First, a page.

Monday, November 8, 2010

It Takes Time and Money to Win Government Contracts

We came across an interesting survey not long ago from the small business division of American Express. Last April, American Express released a government contracting survey of 1,500 small businesses. These businesses include active contractors, inactive contractors, and some that are simply registered in the CCR but have not yet landed a contract.

This survey revealed some best practices for small businesses to succeed in government contracting. The two most important pieces of advice that successful contractors offered are to start with small contracts since they can lead to larger opportunities, and to be persistent.

According to American Express, active contractors are more successful in winning government contracts in part because they are more vigorous in the bidding process. They take an average of 1.7 years to win their first federal contract, submit an average of nearly 7 federal prime contracting bids and win almost 3 contracts per year.

Active contractors made an estimated $86,000 investment in time and money in 2009 seeking federal contracts. The median sales for active small business contractors was between $1 and $4.9 million, and federal contracts accounted for 38% of their revenues.

Many small business owners who have not yet won their first prime contract are just getting started. Four in ten (42%) non-contractors have started pursuing federal contracting only recently, having registered on the CCR (a necessary first step in the federal procurement process) in 2008 or later. Thus, many of them will become successful -- if they keep bidding -- over the next year.

The survey also found that getting on the General Services Administration (GSA) Schedule can be an important strategy for winning federal government business. The GSA Schedule is a list of approved vendors for the products and services the government procures. One-third (34%) of active small business contractors are on the GSA Schedule while only 13% of currently inactive contractors are on it. There is a significant gender difference in the firms who are seeking procurement opportunities through the GSA Schedule: 40% of women business owners who are active contractors are on the GSA Schedule versus 31% of men business owners.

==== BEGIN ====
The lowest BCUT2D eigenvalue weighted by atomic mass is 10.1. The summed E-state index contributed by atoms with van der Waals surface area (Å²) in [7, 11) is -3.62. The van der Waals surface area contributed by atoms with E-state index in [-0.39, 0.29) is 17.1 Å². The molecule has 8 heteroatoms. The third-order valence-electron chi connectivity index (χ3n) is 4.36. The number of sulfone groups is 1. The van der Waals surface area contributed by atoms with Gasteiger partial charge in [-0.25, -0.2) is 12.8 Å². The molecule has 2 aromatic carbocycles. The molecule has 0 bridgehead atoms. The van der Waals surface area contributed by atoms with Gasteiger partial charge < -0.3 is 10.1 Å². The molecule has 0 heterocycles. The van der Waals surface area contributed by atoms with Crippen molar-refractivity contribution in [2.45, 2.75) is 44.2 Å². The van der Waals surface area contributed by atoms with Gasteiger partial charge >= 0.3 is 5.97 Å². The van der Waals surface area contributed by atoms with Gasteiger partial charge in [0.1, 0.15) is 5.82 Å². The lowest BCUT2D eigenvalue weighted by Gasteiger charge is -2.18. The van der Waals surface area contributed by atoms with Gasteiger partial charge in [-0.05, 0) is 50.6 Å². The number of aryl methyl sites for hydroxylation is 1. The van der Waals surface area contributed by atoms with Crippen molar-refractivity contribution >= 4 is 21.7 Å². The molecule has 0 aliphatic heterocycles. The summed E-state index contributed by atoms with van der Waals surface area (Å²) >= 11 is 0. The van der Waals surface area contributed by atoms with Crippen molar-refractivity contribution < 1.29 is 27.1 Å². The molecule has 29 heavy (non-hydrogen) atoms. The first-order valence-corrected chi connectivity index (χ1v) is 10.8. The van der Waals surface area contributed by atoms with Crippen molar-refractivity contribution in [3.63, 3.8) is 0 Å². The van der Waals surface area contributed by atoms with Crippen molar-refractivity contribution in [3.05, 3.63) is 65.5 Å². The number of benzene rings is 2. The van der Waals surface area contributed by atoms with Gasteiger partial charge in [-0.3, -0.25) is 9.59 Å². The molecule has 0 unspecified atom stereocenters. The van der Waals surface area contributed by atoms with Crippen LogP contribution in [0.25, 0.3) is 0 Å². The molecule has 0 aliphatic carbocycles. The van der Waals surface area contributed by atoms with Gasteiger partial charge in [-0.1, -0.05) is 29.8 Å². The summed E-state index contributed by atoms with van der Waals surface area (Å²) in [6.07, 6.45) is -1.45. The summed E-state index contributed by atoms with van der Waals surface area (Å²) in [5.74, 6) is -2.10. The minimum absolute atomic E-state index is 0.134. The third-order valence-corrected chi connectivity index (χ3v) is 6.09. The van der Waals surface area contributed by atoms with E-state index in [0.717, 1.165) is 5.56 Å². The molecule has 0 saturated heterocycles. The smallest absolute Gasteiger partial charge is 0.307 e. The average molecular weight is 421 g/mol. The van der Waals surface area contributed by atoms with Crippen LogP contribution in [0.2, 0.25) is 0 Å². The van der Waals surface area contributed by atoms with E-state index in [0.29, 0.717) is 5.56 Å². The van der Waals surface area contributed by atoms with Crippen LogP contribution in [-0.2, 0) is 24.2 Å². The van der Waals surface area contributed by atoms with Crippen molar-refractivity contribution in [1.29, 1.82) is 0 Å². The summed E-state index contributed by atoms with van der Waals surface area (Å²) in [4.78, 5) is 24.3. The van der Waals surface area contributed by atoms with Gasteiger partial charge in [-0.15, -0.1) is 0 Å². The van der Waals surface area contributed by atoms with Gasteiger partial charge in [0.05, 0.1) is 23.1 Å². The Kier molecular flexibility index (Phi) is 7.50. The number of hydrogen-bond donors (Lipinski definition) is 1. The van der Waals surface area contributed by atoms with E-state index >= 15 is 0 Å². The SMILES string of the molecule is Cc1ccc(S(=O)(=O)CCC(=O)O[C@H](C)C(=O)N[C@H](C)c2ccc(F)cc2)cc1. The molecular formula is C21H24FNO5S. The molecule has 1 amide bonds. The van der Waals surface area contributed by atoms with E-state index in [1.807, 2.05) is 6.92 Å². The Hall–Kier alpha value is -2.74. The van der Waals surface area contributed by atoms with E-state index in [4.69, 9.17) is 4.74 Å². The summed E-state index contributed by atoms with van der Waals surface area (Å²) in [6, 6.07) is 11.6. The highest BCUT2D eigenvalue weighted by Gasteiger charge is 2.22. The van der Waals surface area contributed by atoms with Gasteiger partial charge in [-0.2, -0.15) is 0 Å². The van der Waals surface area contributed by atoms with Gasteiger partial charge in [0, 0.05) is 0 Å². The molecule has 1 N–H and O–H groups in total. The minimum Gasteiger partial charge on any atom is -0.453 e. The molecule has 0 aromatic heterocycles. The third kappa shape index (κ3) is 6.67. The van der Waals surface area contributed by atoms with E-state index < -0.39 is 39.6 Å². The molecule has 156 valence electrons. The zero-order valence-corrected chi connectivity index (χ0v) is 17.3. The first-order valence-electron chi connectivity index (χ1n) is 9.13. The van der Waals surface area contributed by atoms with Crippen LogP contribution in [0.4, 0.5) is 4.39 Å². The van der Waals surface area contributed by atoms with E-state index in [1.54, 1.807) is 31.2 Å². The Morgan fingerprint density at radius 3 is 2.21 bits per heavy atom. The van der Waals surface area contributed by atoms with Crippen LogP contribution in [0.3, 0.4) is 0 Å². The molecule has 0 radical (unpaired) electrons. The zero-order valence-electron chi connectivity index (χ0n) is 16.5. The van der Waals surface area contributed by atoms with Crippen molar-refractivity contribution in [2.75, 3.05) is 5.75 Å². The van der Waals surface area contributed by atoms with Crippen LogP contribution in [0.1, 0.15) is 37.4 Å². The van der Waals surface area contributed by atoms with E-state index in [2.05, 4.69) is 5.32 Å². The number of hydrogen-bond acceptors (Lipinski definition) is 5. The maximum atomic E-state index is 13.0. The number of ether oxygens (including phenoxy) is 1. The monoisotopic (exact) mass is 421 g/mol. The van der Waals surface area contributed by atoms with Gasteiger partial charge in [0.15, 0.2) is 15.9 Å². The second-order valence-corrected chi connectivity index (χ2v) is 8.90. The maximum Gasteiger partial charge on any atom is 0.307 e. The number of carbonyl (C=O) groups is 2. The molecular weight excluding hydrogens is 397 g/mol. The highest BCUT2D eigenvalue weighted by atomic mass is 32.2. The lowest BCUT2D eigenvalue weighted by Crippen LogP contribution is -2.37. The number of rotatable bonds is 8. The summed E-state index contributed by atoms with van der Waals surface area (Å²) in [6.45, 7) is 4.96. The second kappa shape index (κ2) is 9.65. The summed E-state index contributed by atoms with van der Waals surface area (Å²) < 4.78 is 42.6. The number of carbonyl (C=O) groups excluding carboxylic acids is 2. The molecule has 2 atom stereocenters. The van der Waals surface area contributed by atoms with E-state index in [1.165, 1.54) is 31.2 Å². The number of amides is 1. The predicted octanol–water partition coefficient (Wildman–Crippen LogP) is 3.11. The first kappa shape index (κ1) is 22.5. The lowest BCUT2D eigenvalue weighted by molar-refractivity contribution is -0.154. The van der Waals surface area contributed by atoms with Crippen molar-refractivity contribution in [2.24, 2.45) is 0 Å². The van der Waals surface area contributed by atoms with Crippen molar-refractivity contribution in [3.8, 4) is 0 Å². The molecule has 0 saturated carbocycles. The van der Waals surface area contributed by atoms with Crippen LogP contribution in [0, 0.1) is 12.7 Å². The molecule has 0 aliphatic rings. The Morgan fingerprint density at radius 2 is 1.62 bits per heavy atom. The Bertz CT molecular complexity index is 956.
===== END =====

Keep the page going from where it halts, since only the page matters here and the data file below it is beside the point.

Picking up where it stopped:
In another marker of success, fully 80% of active small business contractors who are on the GSA Schedule have annual revenues of $1 million or more and derive 47% of their annual revenues -- at least $500,000 per year -- from federal contracts.

If you wish to read more about this survey, go here.


  1. I'm a small IT company based out of Portland and I agree completely with you. I'm 4 years into being a dedicated USG contractor and here are a few lessons I learned the hard way. 1) Be patient. Developing a government practice can take just as long as developing a commercial practice. 2) Partner or "team" with current contractors in the DC area. They'll teach you best practices. 3) Hire a good consulting partner to teach you the ropes. We worked with Winvale and they saved us lots of money and time and helped me win my first bid, and 4) Get a GSA Schedule contract. You're essentially pre-qualified to sell to the USG and respond to RFQs and RFPs.

  2. Thanks for sharing your valuable insight and experience.